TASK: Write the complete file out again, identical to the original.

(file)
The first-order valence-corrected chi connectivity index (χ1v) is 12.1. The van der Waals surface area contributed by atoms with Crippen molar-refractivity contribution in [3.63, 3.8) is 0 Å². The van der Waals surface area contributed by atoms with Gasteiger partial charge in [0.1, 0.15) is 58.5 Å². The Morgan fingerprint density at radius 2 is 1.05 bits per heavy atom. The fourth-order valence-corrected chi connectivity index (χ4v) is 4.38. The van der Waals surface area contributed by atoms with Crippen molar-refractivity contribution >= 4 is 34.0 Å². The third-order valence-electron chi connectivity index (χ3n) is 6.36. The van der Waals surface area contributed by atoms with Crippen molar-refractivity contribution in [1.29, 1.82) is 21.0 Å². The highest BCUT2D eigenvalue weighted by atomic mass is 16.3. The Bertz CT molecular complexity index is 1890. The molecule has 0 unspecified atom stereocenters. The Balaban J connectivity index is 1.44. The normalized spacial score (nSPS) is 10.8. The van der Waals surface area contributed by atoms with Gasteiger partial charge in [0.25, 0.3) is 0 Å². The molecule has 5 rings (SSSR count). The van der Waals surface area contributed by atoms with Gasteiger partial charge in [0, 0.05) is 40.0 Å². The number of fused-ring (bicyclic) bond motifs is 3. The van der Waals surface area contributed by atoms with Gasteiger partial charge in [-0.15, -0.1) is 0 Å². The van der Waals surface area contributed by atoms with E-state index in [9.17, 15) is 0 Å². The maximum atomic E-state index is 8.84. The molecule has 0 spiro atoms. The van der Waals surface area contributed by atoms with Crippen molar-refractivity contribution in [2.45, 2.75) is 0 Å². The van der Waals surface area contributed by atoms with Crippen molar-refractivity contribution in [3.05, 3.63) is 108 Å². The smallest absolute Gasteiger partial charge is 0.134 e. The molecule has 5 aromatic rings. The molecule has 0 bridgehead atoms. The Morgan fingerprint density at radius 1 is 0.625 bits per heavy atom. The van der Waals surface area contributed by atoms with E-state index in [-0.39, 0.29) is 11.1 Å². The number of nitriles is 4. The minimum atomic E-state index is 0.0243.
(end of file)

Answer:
The first-order valence-corrected chi connectivity index (χ1v) is 12.1. The van der Waals surface area contributed by atoms with Crippen molar-refractivity contribution in [3.63, 3.8) is 0 Å². The van der Waals surface area contributed by atoms with Gasteiger partial charge in [0.1, 0.15) is 58.5 Å². The Morgan fingerprint density at radius 2 is 1.05 bits per heavy atom. The fourth-order valence-corrected chi connectivity index (χ4v) is 4.38. The van der Waals surface area contributed by atoms with Crippen molar-refractivity contribution >= 4 is 34.0 Å². The third-order valence-electron chi connectivity index (χ3n) is 6.36. The van der Waals surface area contributed by atoms with Crippen molar-refractivity contribution in [1.29, 1.82) is 21.0 Å². The highest BCUT2D eigenvalue weighted by atomic mass is 16.3. The Bertz CT molecular complexity index is 1890. The molecule has 0 unspecified atom stereocenters. The Balaban J connectivity index is 1.44. The normalized spacial score (nSPS) is 10.8. The van der Waals surface area contributed by atoms with Gasteiger partial charge in [0.25, 0.3) is 0 Å². The molecule has 5 rings (SSSR count). The van der Waals surface area contributed by atoms with Gasteiger partial charge in [0, 0.05) is 40.0 Å². The number of fused-ring (bicyclic) bond motifs is 3. The van der Waals surface area contributed by atoms with Gasteiger partial charge in [-0.15, -0.1) is 0 Å². The van der Waals surface area contributed by atoms with E-state index in [9.17, 15) is 0 Å². The maximum atomic E-state index is 8.84. The molecule has 0 spiro atoms. The van der Waals surface area contributed by atoms with Crippen molar-refractivity contribution in [2.45, 2.75) is 0 Å². The van der Waals surface area contributed by atoms with Crippen molar-refractivity contribution in [3.05, 3.63) is 108 Å². The smallest absolute Gasteiger partial charge is 0.134 e. The molecule has 5 aromatic rings. The molecule has 0 bridgehead atoms. The Morgan fingerprint density at radius 1 is 0.625 bits per heavy atom. The van der Waals surface area contributed by atoms with E-state index in [-0.39, 0.29) is 11.1 Å². The number of nitriles is 4. The minimum atomic E-state index is 0.0243.